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Our "Don't ask, don't tell" cover story last month showed some candidates wondering whether to mention their opponents' homosexuality. These days, if a politician has a moral defect considered significant by many potential voters-say, taking advantage of interns-the press is starting to do its job of informing the public. But, as gay-rights groups last week tried to make political hay out of a brutal murder in Wyoming, homosexuals became even more, in the eyes of many reporters, a protected class: Few dare call sodomy sin, and many think it wrong even to bring up the subject so that voters can make up their own minds.
If the press is not doing its job, should a candidate do his best to make sure that voters have the opportunity to assess character as well as public statements before they cast their ballots? Of course.
Citizens are electing not a voting machine but a human being. Officeholders who not only break the moral law (as we all do) but proclaim its lack of validity in one area are likely to do the same in another. Those who get big bucks from particular interest groups are likely to vote as their patrons desire.
When a candidate has publicly espoused homosexuality, publicizing that proclivity represents no invasion of privacy. Some secret homosexuality has always been with us, but secrets tend to remain secrets when the biblical standard of testimony-a requirement for two or more witnesses-is upheld. Private homosexuality is tragic for the individuals involved, but homosexuality is a political question now only because the practice is flaunted and proclaimed as good.
So candidates should not be seen as intrusive when they point out what others would ignore. The harder question, both theologically and tactically, is how they should speak. Please allow me to apply here a lesson I learned in 1995 and 1996 when I was advising Washington officials on how to think through and talk about welfare reform: Emphasize individual opportunity. The sadness of life on welfare is obviously different from the sin of homosexuality, but in both situations change is possible.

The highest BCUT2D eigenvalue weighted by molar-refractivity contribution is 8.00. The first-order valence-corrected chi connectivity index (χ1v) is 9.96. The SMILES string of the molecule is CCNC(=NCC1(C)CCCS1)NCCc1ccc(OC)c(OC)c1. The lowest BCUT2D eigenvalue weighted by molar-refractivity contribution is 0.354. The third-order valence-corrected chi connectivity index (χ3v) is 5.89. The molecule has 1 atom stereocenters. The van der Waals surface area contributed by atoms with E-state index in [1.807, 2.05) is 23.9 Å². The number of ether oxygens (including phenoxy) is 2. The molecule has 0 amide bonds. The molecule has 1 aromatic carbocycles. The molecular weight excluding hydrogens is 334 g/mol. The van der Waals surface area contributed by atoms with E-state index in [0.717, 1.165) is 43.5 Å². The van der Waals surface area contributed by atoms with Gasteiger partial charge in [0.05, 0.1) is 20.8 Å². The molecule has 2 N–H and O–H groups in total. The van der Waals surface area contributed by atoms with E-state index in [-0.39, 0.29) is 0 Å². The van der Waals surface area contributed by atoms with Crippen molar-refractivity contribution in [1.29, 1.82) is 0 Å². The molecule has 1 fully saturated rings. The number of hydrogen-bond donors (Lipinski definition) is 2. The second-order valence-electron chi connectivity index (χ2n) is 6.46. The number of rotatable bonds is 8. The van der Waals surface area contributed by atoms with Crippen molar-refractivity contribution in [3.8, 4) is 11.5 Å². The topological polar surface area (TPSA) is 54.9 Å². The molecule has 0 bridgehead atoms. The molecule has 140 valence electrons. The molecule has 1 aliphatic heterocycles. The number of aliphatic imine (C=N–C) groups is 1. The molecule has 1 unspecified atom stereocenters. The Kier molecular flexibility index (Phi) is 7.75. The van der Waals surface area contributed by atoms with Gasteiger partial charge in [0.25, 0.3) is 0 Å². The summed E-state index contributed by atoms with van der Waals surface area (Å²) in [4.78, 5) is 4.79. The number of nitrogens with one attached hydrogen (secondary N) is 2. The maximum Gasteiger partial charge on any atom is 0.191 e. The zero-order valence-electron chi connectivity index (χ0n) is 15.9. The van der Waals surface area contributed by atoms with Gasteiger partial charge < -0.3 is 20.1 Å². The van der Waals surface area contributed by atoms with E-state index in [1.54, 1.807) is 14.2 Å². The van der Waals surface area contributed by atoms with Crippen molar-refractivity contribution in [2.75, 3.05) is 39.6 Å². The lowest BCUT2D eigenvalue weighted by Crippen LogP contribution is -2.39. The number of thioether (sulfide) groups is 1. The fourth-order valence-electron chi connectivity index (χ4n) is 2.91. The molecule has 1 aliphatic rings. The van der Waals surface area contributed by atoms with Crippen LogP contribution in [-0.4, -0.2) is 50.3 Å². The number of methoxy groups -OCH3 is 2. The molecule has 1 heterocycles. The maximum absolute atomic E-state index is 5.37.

That's something neither conservatives nor liberals concentrated on from 1970 through 1995. Liberals often viewed folks on welfare as pets: Put some food in their bowl, maybe pat them on the head. They viewed the irresponsibility and even thievery that went on as petty and excusable (you can't blame them, they're victims of circumstances). But conservatives who merely orated about "welfare queens" did not help matters, because they also tended to view recipients as inevitably stuck in the mud.
The crucial breakthrough for Republicans on welfare came when more of them started to view and speak about welfare recipients as people made in God's image who are capable (with Bible-based help) of making good choices. Republicans neutralized cries of mean-spiritedness when they could point to anti-welfare programs that embodied the true compassion of volunteers suffering with those who truly wanted to change their lives.
Let's apply that lesson to speaking about homosexuality, a practice not only wrong but (contra some hyped pseudo-science) not inevitable. The success of Exodus and other ministries to homosexuals shows that those sunk in this particular sin can change, just as people who have gotten stuck in welfare can change-and it's the opportunity for transformation that those who want to be leaders rather than demagogues should emphasize.
Homosexual politicians and organizations fight the opportunity for transformation; their goal is to make the immoral seem moral and the abnormal normal, so that there is no reason to talk of change. Conservatives who orate about "them vs. us" merely play into the hands of those who teach and preach, "Once a homosexual, always a homosexual." The better way, however, is to note that all of us are sinners and in need of Christ, and that movement from sadness and sin to joy and truth should be encouraged.
In the 1970s "welfare rights" organizations discouraged movement off welfare; now, homosexual groups viciously criticize Christians who help individual homosexuals to be reoriented to heterosexuality. Conservative candidates should ask their homosexual opponents: Do you support ministries that show true compassion for homosexuals by helping them to change? Such talk will not forestall charges of "gay-baiting," but note the movement from broad attack to specific analysis of ways to help homosexuals change.
Of course, candidates who do not pretend to be perfect themselves will be most successful with such a strategy. The key to political and personal success is to remember that, while we were yet sinners, Christ died for us.